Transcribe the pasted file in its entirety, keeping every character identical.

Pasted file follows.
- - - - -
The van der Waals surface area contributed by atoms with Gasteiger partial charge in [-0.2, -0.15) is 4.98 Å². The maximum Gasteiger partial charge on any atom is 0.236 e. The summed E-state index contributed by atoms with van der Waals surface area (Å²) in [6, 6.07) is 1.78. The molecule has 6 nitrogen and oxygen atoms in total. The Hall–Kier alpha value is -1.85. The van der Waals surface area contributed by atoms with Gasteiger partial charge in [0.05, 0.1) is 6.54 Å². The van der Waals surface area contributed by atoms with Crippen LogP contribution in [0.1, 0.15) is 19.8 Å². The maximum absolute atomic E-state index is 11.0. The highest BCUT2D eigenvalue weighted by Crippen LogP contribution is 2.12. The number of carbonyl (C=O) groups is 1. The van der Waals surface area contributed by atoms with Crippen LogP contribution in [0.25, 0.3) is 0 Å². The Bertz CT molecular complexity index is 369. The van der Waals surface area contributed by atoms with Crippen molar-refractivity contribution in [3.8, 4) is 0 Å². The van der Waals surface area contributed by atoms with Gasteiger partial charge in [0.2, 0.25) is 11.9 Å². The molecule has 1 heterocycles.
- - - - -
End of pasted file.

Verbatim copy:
The van der Waals surface area contributed by atoms with Gasteiger partial charge in [-0.2, -0.15) is 4.98 Å². The maximum Gasteiger partial charge on any atom is 0.236 e. The summed E-state index contributed by atoms with van der Waals surface area (Å²) in [6, 6.07) is 1.78. The molecule has 6 nitrogen and oxygen atoms in total. The Hall–Kier alpha value is -1.85. The van der Waals surface area contributed by atoms with Gasteiger partial charge in [0.05, 0.1) is 6.54 Å². The van der Waals surface area contributed by atoms with Crippen LogP contribution in [0.1, 0.15) is 19.8 Å². The maximum absolute atomic E-state index is 11.0. The highest BCUT2D eigenvalue weighted by Crippen LogP contribution is 2.12. The number of carbonyl (C=O) groups is 1. The van der Waals surface area contributed by atoms with Crippen LogP contribution in [0.25, 0.3) is 0 Å². The Bertz CT molecular complexity index is 369. The van der Waals surface area contributed by atoms with Crippen molar-refractivity contribution in [3.8, 4) is 0 Å². The van der Waals surface area contributed by atoms with Gasteiger partial charge in [0.2, 0.25) is 11.9 Å². The molecule has 1 heterocycles.